(Pentimenti is the plural of pentimento, a word describing the visible traces of earlier work that can be seen through the layers of a finished painting.)
supported by (to date): KOHLER Arts/Industry Program, Bernheim Arboretum and Research Forest, Antioch College, Contemporary Arts Center, Toyota Motor Engineering and Manufacturing North America, Inc. | special thanks: Kristin Plucar, Garrett Krueger, Robert Halfmann, Mark Crawford, Sophie Heyen-Dubé, Jenny Zeller
Pentimenti is an ongoing sculptural series began in 2010. I work with natural, historic, and archaeological fragments. I collect this debris from abandoned places—plaster and gypsum relief fragments from the deconsecrated 19th century Holy Cross Church, limestone/stromatolite fragments from a defunct Midwest surface mining site, sandstone/coal fragments from a West Virginia mountaintop removal mining site, ceramic pieces from a Moorish archaeological site in Spain, and c.a. 450-million-year-old Ordovician fossils from Midwest roadcuts. Viewed as a kind of sedimentary rock, working with gold and silver leaf, I add new layers onto existing layers of these found objects, emphasizing hidden or forgotten strata. My intention is to evoke the geological time scale, where personal experience transforms into the universal, encouraging viewers to linger in the moment and to experience themselves inside deep time.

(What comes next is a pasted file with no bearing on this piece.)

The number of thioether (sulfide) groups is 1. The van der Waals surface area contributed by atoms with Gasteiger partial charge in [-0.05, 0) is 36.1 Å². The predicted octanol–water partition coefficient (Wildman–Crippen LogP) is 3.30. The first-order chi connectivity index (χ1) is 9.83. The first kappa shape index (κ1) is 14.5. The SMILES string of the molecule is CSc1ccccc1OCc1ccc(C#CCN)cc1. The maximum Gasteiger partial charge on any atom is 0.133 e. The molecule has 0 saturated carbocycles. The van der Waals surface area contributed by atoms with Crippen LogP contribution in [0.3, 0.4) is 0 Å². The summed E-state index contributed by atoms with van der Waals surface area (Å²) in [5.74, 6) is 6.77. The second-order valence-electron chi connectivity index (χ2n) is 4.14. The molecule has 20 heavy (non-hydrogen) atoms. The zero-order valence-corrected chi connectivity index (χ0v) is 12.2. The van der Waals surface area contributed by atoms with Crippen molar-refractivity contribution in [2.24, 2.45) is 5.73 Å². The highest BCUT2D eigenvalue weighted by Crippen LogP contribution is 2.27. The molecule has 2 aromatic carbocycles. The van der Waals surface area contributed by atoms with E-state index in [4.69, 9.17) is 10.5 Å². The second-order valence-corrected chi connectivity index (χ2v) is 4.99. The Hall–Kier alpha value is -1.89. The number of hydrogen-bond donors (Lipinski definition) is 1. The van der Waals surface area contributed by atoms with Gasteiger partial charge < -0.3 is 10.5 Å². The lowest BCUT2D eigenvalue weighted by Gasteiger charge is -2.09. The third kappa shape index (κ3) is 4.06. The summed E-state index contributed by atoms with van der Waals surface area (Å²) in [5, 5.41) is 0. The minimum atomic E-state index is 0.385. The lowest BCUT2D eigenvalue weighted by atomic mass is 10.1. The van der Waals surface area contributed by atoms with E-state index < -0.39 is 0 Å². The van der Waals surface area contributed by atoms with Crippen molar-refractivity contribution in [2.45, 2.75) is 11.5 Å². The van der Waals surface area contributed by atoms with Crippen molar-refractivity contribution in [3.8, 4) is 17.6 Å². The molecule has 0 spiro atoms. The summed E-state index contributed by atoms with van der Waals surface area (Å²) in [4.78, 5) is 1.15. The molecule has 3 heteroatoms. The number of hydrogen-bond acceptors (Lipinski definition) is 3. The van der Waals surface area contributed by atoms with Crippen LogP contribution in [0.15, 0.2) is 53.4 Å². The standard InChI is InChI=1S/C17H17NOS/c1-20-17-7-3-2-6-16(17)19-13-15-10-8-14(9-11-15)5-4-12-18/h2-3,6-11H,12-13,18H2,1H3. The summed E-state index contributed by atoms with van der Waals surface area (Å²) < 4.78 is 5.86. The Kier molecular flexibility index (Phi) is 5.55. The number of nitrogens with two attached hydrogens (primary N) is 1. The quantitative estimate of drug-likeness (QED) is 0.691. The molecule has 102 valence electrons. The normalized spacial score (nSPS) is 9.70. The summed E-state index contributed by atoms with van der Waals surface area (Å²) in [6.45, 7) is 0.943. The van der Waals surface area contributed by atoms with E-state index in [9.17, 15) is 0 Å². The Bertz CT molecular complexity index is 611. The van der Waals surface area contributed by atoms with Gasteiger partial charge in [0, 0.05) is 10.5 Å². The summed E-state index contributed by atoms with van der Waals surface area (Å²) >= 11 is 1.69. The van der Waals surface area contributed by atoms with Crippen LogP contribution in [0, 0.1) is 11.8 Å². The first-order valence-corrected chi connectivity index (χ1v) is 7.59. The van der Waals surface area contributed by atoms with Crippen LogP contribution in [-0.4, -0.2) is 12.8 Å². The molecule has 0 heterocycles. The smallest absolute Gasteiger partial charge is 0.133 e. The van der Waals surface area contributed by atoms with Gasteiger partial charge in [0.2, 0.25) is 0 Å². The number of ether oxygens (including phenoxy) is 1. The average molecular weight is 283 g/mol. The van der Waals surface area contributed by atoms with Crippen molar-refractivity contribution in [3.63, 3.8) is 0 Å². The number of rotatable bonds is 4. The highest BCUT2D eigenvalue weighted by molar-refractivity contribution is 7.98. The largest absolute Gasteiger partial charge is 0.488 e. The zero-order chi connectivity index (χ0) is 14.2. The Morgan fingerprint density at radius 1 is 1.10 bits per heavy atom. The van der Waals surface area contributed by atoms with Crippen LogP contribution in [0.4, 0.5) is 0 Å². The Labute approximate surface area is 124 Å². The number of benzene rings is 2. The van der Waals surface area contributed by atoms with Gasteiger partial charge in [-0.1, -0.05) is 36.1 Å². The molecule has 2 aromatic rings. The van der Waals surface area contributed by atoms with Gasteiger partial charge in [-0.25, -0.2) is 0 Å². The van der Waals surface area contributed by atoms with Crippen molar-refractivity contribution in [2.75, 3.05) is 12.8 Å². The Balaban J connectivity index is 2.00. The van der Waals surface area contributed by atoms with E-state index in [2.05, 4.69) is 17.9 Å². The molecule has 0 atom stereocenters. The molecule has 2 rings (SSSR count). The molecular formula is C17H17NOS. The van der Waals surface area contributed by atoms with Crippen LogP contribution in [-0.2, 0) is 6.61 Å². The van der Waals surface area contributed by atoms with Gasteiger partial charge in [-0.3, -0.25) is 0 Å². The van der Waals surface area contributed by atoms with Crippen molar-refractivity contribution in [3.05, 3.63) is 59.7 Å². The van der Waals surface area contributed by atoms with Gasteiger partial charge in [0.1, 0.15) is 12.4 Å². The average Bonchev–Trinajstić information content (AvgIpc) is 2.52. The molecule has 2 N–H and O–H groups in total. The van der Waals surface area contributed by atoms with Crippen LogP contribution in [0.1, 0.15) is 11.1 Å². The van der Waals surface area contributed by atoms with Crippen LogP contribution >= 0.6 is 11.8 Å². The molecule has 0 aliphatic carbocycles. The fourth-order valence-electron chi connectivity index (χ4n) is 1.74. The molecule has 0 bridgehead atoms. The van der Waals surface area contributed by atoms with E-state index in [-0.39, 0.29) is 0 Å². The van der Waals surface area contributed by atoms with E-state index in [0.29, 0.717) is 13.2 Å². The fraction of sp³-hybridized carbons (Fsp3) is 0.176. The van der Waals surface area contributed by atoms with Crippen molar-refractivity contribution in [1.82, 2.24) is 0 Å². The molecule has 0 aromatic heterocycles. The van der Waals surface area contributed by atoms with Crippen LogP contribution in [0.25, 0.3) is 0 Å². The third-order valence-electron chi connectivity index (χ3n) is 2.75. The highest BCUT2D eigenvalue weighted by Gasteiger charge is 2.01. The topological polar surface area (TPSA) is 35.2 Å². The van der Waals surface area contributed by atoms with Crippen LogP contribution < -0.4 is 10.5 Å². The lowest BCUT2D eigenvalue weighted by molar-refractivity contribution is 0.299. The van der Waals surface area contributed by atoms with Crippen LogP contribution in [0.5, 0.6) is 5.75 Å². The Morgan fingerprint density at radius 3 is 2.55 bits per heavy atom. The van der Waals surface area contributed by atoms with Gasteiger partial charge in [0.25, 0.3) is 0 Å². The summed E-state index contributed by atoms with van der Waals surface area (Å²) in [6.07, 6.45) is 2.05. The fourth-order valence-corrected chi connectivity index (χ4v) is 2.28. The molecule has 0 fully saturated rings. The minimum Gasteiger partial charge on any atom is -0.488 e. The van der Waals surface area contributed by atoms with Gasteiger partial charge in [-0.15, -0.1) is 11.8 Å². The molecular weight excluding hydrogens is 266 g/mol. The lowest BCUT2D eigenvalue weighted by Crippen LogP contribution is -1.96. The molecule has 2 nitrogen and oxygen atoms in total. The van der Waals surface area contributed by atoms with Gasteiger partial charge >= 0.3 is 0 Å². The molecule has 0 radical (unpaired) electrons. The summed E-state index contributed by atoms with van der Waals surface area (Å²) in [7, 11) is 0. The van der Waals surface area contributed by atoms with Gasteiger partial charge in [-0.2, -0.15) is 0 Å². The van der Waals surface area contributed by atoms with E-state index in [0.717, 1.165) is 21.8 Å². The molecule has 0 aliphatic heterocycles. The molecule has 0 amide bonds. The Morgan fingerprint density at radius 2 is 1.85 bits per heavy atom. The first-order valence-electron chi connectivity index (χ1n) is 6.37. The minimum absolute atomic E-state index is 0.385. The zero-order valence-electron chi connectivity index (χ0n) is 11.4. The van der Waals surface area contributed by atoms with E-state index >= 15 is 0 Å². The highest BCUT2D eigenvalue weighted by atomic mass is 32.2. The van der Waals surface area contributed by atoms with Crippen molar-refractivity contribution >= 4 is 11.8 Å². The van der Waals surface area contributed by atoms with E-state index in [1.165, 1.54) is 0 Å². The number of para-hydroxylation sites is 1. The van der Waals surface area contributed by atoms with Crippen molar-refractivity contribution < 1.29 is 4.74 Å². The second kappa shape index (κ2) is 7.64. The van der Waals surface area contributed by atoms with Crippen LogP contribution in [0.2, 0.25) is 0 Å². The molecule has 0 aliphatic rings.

Recent Pentimenti were created using the mold-making and casting process. I regard this 6000-year-old technique as an alchemical means to accelerate natural phenomena occurring over the layered geological time scale. I executed the preparatory phase during two forest preserve residencies working at a creek site where the banks abound with 400-million-year-old coral fossils. I collected these fragments—or, directly in situ—created molds from the fossil bed and ice crystal formations on the frozen water.
While a stand-alone series, Pentimenti is also foundational to three other series. In Quintessence, I concentrate on the formation of cultured crystals. The Constellaria series centers on using c.a. 450-million-year-old Ordovician fossil fragments/dust/powder as pigments and to create two-dimensional works. The Sidereal Silence: Chalybeate series focuses on the accretion of reddish colored ferrous microcrystalline on raw cotton canvas from the waters of an iron-rich natural spring.